However, the approach used by Glassdoor is subject to a major problem. In particular, Glassdoor’s approach relies on them being able fully to control for all other factors (such as experience, qualifications etc) that might determine someone’s wage. Although Glassdoor notes this themselves (in a single paragraph relegated to the back of their report), they do not qualify any of their headline results with an acknowledgement of this.

Seeing as Glassdoor only includes controls for a few personal characteristics (such as age, qualifications, and experience) and some factors relating to a person’s occupation and industry (such as job title and company name). In other words, Glassdoor excludes a number of relevant factors that are likely to be relevant when it comes to explaining someone’s wage.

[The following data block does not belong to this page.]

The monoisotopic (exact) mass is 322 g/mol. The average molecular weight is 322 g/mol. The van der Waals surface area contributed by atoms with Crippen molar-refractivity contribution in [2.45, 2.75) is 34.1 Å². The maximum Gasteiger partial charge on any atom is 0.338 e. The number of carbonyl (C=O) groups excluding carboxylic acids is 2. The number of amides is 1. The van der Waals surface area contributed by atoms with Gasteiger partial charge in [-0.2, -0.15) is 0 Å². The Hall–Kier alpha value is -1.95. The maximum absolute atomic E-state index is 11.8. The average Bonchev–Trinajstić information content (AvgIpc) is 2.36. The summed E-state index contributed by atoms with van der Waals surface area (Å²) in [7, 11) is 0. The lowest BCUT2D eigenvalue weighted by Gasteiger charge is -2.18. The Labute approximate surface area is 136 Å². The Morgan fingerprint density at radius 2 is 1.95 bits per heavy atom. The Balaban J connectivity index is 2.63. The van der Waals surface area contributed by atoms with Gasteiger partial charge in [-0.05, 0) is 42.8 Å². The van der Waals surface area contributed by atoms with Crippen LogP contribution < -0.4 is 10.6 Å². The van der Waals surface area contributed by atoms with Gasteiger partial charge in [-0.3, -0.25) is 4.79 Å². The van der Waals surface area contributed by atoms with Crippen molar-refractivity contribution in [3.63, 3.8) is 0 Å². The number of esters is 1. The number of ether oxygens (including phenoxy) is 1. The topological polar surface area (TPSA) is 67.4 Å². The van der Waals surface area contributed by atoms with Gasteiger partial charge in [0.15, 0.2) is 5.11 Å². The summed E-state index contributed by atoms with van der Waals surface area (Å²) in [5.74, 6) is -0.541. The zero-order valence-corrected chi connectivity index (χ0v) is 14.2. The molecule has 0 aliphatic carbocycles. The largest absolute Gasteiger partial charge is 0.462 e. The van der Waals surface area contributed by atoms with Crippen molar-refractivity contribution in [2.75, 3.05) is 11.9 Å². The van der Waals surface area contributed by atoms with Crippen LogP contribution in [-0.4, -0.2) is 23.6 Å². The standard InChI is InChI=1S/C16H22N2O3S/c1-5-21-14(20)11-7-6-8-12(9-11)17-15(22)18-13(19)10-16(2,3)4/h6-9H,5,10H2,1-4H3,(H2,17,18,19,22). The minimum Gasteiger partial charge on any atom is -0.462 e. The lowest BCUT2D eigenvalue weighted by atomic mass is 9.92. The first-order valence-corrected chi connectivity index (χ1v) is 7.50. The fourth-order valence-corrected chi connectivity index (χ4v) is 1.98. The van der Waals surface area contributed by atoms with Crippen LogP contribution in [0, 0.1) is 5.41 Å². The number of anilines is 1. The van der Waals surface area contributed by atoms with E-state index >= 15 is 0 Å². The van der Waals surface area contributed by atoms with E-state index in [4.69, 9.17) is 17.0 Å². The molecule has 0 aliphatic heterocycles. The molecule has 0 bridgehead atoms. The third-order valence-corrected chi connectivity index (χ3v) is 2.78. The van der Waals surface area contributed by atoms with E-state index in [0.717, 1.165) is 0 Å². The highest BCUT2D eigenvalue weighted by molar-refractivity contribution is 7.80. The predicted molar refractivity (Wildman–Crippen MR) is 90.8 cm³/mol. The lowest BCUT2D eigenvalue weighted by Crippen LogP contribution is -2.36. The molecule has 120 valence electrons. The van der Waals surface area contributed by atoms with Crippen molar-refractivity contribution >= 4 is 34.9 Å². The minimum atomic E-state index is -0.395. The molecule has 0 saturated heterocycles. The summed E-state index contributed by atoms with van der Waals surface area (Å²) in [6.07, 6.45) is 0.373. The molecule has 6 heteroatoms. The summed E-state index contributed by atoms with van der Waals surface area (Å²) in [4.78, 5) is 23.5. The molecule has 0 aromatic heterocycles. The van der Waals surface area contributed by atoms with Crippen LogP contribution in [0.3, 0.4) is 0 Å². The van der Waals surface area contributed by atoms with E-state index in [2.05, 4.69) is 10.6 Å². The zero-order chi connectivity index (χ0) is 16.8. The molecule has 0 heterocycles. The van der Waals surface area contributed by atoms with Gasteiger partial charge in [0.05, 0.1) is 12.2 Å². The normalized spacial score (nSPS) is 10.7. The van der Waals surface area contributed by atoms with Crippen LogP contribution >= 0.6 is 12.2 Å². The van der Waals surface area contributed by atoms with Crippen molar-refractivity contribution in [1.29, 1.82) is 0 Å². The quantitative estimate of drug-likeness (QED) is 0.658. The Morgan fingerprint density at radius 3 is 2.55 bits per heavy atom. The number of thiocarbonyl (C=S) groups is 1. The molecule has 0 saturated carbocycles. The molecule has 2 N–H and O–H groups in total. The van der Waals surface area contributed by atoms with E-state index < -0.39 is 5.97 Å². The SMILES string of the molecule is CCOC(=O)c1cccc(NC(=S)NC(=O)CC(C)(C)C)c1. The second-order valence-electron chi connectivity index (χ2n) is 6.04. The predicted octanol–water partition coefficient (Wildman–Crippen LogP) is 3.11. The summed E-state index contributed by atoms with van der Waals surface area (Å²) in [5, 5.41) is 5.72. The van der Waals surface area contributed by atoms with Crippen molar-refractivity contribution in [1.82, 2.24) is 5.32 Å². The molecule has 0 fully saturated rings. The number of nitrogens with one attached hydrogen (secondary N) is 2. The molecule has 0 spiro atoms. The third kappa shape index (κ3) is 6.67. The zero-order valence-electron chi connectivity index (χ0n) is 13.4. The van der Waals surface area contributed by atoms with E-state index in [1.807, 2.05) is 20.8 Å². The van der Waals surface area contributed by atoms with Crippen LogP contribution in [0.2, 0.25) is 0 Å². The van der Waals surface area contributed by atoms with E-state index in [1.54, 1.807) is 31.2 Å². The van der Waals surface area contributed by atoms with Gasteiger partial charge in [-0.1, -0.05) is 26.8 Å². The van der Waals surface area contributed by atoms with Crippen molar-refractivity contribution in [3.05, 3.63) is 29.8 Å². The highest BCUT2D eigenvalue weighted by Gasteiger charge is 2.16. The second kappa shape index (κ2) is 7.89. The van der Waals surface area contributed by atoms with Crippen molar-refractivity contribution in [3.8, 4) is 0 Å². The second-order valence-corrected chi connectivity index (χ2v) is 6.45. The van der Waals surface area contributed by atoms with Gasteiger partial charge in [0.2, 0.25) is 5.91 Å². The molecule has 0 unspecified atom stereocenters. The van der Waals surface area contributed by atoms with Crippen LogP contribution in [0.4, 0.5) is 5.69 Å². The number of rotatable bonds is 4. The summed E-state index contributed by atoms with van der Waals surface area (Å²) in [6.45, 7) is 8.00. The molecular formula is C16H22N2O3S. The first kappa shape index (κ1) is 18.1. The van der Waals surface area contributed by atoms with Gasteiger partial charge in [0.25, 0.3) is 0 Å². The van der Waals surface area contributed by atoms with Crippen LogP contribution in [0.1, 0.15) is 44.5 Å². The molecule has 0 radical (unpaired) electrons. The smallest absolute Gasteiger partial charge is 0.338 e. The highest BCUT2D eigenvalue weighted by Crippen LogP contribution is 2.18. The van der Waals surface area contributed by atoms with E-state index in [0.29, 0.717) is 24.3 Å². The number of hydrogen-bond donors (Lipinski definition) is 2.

Indeed, other studies have found that factors such as ethnicity, whether or not someone is a member of a trade uniona person’s mental and physical health, and even language skills can be important determinants of a person’s wage. The Glassdoor study does not account for any of these, and thereby erroneously attributes differences in wages that could be due to these (or other factors) to the gender pay gap.

In addition, the Glassdoor study does not seem to account for whether or not someone is working part-time or full-time – as part-time workers are likely to be paid less than full-time workers, even on an hourly basis, Glassdoor’s apparent failure to include such a distinction in their analysis could bias their results substantially. Similarly, the Glassdoor study does not even try to account for potential unobservable differences (such as personal preferences regarding careers), and this failure further biases Glassdoor’s estimate of the gender pay gap.